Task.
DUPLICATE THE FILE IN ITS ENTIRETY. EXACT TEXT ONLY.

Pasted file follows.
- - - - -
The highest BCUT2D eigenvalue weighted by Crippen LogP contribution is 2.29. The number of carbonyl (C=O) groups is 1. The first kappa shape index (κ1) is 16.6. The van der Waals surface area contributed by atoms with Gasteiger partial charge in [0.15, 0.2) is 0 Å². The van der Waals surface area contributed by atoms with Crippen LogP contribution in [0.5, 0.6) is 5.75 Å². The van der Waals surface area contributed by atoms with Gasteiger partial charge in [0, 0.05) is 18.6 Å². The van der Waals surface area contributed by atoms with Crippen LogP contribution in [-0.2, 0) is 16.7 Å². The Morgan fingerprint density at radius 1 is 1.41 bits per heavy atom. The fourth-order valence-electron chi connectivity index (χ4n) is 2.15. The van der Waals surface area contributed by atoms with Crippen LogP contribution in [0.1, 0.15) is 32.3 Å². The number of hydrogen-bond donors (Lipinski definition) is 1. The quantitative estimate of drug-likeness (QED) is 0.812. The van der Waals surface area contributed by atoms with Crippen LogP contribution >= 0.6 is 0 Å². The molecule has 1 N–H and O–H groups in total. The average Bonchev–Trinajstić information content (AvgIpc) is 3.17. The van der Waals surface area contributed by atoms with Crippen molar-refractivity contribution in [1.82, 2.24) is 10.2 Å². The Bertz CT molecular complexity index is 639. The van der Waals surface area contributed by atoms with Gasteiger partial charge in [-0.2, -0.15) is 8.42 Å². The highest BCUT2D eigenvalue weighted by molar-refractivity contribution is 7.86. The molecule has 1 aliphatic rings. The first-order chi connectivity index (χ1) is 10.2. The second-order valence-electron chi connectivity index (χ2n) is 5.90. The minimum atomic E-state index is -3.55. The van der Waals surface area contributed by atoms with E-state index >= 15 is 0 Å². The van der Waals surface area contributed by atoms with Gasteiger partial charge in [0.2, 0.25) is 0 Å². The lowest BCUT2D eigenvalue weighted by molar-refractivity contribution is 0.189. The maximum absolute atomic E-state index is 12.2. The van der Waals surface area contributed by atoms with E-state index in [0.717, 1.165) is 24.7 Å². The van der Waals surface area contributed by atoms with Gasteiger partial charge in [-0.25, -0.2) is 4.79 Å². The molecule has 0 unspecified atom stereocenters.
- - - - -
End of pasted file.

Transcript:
The highest BCUT2D eigenvalue weighted by Crippen LogP contribution is 2.29. The number of carbonyl (C=O) groups is 1. The first kappa shape index (κ1) is 16.6. The van der Waals surface area contributed by atoms with Gasteiger partial charge in [0.15, 0.2) is 0 Å². The van der Waals surface area contributed by atoms with Crippen LogP contribution in [0.5, 0.6) is 5.75 Å². The van der Waals surface area contributed by atoms with Gasteiger partial charge in [0, 0.05) is 18.6 Å². The van der Waals surface area contributed by atoms with Crippen LogP contribution in [-0.2, 0) is 16.7 Å². The Morgan fingerprint density at radius 1 is 1.41 bits per heavy atom. The fourth-order valence-electron chi connectivity index (χ4n) is 2.15. The van der Waals surface area contributed by atoms with Crippen LogP contribution in [0.1, 0.15) is 32.3 Å². The number of hydrogen-bond donors (Lipinski definition) is 1. The quantitative estimate of drug-likeness (QED) is 0.812. The van der Waals surface area contributed by atoms with Crippen LogP contribution >= 0.6 is 0 Å². The molecule has 1 N–H and O–H groups in total. The average Bonchev–Trinajstić information content (AvgIpc) is 3.17. The van der Waals surface area contributed by atoms with Crippen molar-refractivity contribution in [1.82, 2.24) is 10.2 Å². The Bertz CT molecular complexity index is 639. The van der Waals surface area contributed by atoms with Gasteiger partial charge in [-0.2, -0.15) is 8.42 Å². The highest BCUT2D eigenvalue weighted by molar-refractivity contribution is 7.86. The molecule has 1 aliphatic rings. The first-order chi connectivity index (χ1) is 10.2. The second-order valence-electron chi connectivity index (χ2n) is 5.90. The minimum atomic E-state index is -3.55. The van der Waals surface area contributed by atoms with E-state index >= 15 is 0 Å². The van der Waals surface area contributed by atoms with Gasteiger partial charge in [0.2, 0.25) is 0 Å². The lowest BCUT2D eigenvalue weighted by molar-refractivity contribution is 0.189. The maximum absolute atomic E-state index is 12.2. The van der Waals surface area contributed by atoms with E-state index in [0.717, 1.165) is 24.7 Å². The van der Waals surface area contributed by atoms with Gasteiger partial charge in [-0.25, -0.2) is 4.79 Å². The molecule has 0 unspecified atom stereocenters.